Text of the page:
Climate Science

December 8, 2013

Science supports changing climate

In 2013, the United Nations-sponsored Intergovernmental Panel on Climate Change (IPCC) completed the review of all the new evidence from peer-reviewed literature on the subject of climate change.

It last did so in 2007 and, at that time, published its Fourth Report: “Climate Change 2007: The Physical Science Basis.”

On Sept. 27, 2013, the IPCC released a 36-page “Summary for Policymakers” of its Fifth Report. The summary is free and available online at In October, the full online version of the report became available; it contained more than 2,000 pages of data, graphs, charts, references and interpretations from the combined efforts of hundreds of climate scientists working in the field.

The IPCC is a consensus document and all 195 nations had to agree with every word in the findings. The summary, in part, is quite clear: “Warming of the climate system is unequivocal, and since the 1950s, many of the observed changes are unprecedented over decades to millennia.” The probability of certainty has increased from 66 percent in 2001, to 90 percent in 2007, to 95 percent in 2013.

The summary goes on to state, “Human influence has been detected in warming of the atmosphere and the ocean.” Also, “It is extremely likely that human influence has been the dominant cause of the observed warming since the mid-20th century.”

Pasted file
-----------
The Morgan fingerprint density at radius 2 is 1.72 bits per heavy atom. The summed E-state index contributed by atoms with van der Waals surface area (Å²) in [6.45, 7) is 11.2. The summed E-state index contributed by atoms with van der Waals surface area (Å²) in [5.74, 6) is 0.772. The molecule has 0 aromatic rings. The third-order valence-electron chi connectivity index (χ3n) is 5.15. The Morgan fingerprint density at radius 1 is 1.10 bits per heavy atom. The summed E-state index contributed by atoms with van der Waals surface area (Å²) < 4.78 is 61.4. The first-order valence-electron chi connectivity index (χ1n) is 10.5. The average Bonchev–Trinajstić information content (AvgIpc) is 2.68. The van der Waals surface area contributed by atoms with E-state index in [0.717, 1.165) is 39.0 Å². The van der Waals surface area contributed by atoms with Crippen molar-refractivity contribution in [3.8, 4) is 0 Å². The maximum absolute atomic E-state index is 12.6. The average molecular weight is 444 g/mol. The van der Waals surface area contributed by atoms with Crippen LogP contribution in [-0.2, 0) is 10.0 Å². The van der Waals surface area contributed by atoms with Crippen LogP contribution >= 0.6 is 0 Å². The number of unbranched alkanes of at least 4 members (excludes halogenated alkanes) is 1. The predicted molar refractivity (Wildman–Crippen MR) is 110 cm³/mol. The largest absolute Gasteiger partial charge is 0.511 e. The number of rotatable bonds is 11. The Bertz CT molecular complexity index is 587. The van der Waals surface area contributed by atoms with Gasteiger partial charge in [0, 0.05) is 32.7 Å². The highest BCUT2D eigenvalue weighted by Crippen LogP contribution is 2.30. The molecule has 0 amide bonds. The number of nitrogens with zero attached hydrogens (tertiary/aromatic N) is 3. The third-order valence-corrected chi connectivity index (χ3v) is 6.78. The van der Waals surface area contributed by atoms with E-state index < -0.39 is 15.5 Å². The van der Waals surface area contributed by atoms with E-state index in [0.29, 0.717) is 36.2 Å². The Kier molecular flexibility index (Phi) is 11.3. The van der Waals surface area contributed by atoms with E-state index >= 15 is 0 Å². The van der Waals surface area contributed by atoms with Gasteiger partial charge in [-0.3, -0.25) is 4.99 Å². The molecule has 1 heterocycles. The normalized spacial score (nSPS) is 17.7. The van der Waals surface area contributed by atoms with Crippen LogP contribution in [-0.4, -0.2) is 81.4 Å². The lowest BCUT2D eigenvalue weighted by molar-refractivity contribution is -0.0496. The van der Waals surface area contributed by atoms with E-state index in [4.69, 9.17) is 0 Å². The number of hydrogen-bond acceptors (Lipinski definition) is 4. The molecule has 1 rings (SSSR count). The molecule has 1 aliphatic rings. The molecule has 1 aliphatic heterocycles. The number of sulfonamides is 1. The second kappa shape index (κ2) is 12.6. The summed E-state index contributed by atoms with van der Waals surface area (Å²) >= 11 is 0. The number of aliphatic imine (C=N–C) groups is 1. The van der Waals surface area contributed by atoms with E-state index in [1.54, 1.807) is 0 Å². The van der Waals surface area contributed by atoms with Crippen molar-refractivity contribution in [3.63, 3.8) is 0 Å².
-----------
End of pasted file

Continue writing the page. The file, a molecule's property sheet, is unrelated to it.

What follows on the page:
Two of many climate assessment illustrations from the IPCC Report highlight the findings. The bar chart summarizes the average temperatures for each of the past 16 decades for which actual thermometer data are available. It is labeled “Average global surface temperature, with confidence range.” The data clearly shows each of the past three decades is warmer than the proceeding one.

The second illustration is titled “27 Years of Above-Average Temperatures.” The individual bars represent a year for each of the past 60 years. Again, the data clearly shows the upward global temperature trend since the 1950s.

Text Only | Photo Reprints
Climate Science